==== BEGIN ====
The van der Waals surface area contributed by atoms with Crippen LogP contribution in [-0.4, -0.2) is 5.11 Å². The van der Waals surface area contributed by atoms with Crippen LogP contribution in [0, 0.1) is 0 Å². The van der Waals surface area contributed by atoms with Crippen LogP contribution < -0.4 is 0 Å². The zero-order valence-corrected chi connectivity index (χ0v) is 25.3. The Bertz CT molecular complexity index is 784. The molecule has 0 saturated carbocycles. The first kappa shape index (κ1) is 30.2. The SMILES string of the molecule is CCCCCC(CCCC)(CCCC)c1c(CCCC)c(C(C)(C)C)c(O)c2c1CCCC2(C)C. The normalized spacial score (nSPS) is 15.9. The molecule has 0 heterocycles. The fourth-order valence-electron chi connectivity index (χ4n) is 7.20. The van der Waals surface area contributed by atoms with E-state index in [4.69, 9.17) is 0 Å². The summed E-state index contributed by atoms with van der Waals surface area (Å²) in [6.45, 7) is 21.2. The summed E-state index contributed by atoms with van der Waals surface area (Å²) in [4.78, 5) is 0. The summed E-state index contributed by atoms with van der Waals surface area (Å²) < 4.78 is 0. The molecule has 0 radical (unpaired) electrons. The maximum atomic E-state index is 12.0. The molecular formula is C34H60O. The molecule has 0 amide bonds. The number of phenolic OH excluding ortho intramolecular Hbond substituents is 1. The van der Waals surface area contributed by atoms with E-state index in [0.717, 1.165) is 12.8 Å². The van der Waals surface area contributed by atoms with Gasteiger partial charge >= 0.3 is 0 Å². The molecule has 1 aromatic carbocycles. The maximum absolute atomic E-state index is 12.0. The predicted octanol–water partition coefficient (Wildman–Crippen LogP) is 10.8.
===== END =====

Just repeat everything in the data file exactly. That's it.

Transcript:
The van der Waals surface area contributed by atoms with Crippen LogP contribution in [-0.4, -0.2) is 5.11 Å². The van der Waals surface area contributed by atoms with Crippen LogP contribution in [0, 0.1) is 0 Å². The van der Waals surface area contributed by atoms with Crippen LogP contribution < -0.4 is 0 Å². The zero-order valence-corrected chi connectivity index (χ0v) is 25.3. The Bertz CT molecular complexity index is 784. The molecule has 0 saturated carbocycles. The first kappa shape index (κ1) is 30.2. The SMILES string of the molecule is CCCCCC(CCCC)(CCCC)c1c(CCCC)c(C(C)(C)C)c(O)c2c1CCCC2(C)C. The normalized spacial score (nSPS) is 15.9. The molecule has 0 heterocycles. The fourth-order valence-electron chi connectivity index (χ4n) is 7.20. The van der Waals surface area contributed by atoms with E-state index in [4.69, 9.17) is 0 Å². The summed E-state index contributed by atoms with van der Waals surface area (Å²) in [6.45, 7) is 21.2. The summed E-state index contributed by atoms with van der Waals surface area (Å²) in [4.78, 5) is 0. The summed E-state index contributed by atoms with van der Waals surface area (Å²) < 4.78 is 0. The molecule has 0 radical (unpaired) electrons. The maximum atomic E-state index is 12.0. The molecular formula is C34H60O. The molecule has 0 amide bonds. The number of phenolic OH excluding ortho intramolecular Hbond substituents is 1. The van der Waals surface area contributed by atoms with E-state index in [0.717, 1.165) is 12.8 Å². The van der Waals surface area contributed by atoms with Gasteiger partial charge >= 0.3 is 0 Å². The molecule has 1 aromatic carbocycles. The maximum absolute atomic E-state index is 12.0. The predicted octanol–water partition coefficient (Wildman–Crippen LogP) is 10.8.